United States District Court, D. New Jersey
Roderick Black, # 28287-054 Petitioner Pro se
L. HILLMAN, U.S.D.J.
Petitioner Roderick Black, a prisoner confined at the Federal
Correctional Institution (“FCI”) in Fairton, New
Jersey, filed this writ of habeas corpus under 28 U.S.C.
§ 2241, challenging his conviction and sentence. (ECF
No. 1). Because it appears from a review of the Petition that
this Court lacks jurisdiction under 28 U.S.C. § 2241,
the Petition will be dismissed without prejudice.
Court outlined the procedural history of Petitioner's
criminal matters in an opinion dismissing a previous §
2241 from Petitioner:
On September 2, 1994, Black was convicted of various drug
trafficking offenses, in the United States District Court for
the Eastern District of North Carolina. United States v.
Black, 97 F.3d 1449 (4th Cir. 1996). He was also
convicted of violating 18 U.S.C. 924(c)(1), which
criminalizes using or carrying a firearm during a drug
trafficking crime, and engaging in a continuing criminal
enterprise (CCE) in violation of 21 U.S.C. 848. Id.
Black was sentenced to consecutive terms of life in prison
and sixty months. Id. The United States Court of
Appeals for the Fourth Circuit affirmed the judgment of the
district court on September 18, 1996. Id.
In early 2001, Black filed a 28 U.S.C. § 2255 motion
with the sentencing court, which denied the motion as
untimely. United States v. Black, 19 F. App'x 78
(4th Cir. 2001). He pursued an appeal, and on September 19,
2001, the Fourth Circuit agreed with the district court's
conclusion that the § 2255 motion was untimely, denied a
certificate of appealability and dismissed the appeal.
On May 2, 2007, Black filed a petition for writ of habeas
corpus under 28 U.S.C. § 2241 in the Middle District of
Pennsylvania to challenge his 1994 conviction. The district
court dismissed the petition on the ground that Black could
only challenge his conviction via a § 2255 motion.
Black v. Warden, USP Lewisburg, 253 F. App'x
209, 210 (3d Cir. 2007).
This Court also notes that in 2010 Petitioner filed a second
motion to vacate, set aside, or correct his sentence pursuant
to 28 U.S.C. § 2255 in the United States District Court
in the Eastern District of North Carolina. In that motion, he
alleged ineffective assistance of counsel due to his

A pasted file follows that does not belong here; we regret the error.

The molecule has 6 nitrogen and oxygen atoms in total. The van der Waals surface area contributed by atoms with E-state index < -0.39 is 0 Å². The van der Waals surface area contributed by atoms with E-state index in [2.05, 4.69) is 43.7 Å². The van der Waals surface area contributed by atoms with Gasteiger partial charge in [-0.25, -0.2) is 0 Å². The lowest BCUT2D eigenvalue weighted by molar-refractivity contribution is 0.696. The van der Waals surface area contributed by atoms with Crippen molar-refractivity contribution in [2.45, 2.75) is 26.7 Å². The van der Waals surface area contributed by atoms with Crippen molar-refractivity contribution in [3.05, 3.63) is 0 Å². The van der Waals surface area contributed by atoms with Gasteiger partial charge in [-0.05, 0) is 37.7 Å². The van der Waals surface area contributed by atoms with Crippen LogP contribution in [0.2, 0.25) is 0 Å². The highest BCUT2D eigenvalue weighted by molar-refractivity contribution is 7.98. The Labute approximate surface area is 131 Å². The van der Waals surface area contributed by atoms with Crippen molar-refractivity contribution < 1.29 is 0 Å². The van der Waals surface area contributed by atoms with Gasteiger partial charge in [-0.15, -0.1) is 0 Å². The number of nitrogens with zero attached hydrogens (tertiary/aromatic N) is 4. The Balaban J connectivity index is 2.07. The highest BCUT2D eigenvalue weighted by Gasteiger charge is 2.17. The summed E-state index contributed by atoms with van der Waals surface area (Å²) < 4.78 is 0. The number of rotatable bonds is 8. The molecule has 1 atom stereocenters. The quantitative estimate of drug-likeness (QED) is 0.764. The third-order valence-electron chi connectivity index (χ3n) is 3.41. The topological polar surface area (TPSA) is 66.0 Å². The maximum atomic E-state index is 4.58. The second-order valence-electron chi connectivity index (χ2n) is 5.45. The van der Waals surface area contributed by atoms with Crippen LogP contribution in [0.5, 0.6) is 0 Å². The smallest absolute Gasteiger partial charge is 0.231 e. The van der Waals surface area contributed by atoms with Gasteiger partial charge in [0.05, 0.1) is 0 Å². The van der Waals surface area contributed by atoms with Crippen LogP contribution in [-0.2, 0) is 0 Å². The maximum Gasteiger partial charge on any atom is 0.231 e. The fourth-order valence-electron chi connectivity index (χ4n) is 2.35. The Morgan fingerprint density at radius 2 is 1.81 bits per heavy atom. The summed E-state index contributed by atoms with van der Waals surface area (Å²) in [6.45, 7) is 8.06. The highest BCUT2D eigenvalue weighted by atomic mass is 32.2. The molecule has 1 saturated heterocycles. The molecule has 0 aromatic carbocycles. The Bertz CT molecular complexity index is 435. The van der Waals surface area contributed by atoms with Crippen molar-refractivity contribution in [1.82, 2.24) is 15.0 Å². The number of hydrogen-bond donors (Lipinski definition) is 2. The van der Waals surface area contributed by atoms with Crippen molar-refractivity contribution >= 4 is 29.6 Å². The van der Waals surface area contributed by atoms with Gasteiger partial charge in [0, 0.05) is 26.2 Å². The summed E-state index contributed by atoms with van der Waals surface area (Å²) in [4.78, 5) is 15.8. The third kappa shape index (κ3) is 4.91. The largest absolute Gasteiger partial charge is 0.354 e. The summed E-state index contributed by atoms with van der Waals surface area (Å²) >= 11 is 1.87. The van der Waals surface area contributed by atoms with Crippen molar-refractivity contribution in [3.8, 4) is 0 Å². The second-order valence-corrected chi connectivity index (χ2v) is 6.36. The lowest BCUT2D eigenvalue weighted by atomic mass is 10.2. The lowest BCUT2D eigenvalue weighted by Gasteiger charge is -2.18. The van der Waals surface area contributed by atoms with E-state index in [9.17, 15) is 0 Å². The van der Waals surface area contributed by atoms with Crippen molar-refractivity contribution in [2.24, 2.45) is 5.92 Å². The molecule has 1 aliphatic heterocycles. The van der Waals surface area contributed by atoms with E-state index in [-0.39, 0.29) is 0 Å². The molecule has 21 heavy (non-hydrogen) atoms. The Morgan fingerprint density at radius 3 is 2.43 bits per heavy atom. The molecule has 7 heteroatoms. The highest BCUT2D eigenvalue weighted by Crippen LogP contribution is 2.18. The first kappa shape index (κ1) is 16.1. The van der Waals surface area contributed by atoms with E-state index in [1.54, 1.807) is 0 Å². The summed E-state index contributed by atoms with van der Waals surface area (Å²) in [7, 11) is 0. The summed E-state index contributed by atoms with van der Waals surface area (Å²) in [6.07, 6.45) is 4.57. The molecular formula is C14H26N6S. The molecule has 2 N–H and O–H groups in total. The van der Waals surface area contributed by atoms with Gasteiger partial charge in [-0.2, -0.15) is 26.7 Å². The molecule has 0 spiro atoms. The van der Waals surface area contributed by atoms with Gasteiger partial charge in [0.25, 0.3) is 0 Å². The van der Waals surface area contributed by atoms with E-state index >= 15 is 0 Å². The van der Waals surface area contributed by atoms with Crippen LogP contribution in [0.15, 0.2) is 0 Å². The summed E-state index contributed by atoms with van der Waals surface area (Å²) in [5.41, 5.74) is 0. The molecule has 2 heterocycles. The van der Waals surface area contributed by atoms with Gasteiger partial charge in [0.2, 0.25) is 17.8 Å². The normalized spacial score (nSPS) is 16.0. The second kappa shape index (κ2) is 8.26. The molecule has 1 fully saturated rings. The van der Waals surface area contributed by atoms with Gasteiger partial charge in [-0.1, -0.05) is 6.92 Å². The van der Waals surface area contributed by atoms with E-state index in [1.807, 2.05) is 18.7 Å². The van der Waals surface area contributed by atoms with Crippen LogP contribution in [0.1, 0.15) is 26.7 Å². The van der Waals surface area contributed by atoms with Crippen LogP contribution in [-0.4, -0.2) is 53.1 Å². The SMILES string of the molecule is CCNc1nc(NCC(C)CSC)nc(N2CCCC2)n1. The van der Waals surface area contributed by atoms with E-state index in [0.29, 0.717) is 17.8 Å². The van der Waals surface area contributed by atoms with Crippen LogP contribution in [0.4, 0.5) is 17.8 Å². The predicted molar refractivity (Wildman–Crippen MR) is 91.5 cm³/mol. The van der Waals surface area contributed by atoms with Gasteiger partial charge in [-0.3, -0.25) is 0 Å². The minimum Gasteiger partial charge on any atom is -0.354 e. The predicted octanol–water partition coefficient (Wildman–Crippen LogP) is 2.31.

counsel's failure to properly pursue a motion to reduce
his sentence pursuant to 18 U.S.C. § 3582 in the
underlying criminal case. The United States District Court
for the Eastern District of North Carolina denied
Petitioner's motion. Black v. United States, No.
2:10-CV-46-BO, 2010 WL 4860349, at *1 (E.D. N.C. Nov. 22,
In 2014, Petitioner filed a third motion to vacate, set
aside, or correct his sentence pursuant to 28 U.S.C. §
2255. In that motion, Petitioner challenged his original
sentence of life imprisonment pursuant to the Supreme
Court's ruling in Alleyne v. United States, 133
S.Ct. 2151, 186 L.Ed.2d 314 (2013). In an Order dated
September 17, 2014, the United States District Court for the
Eastern District of North Carolina dismissed the motion as a
second or successive motion for which Petitioner had not
sought authorization to file from the Fourth Circuit Court of
Appeals. Black v. United States, No. 2:14-CV-35-BO,
2014 WL 4686677, at *1 (E.D. N.C. Sept. 17, 2014),
reconsideration denied, No. 2:14-CV-35-BO, 2014 WL 5307465
(E.D. N.C. Oct. 16, 2014).
Black v. Kirby, No. 16-1553, 2016 WL 3219864, at
*1-2 (D.N.J. June 7, 2016).
previous § 2241 petition before this Court, Petitioner
argued that he was actually innocent of the life sentence
imposed under 21 U.S.C. § 841. Id. He further
asserted that § 2255 was inadequate or ineffective to
challenge his conviction or sentence because he was sentenced
prior to the Supreme Court's decision in Burrage v.
United States, 134 S.Ct. 881, 187 L.Ed.2d 715 (2014).
Id. The Court found that it was without jurisdiction
to consider Petitioner's claims in a § 2241 and
denied the petition. Id.
instant Petition, Petitioner argues that pursuant to
United States v. Theodoropoulos, 866 F.2d 587 (3d
Cir. 1988), Bailey v. United States, 516 U.S. 137
(1995) and Bousley v. United States, 523 U.S. 614
(1998), he is actually innocent of his § 924(c)
conviction. (ECF No. 1.)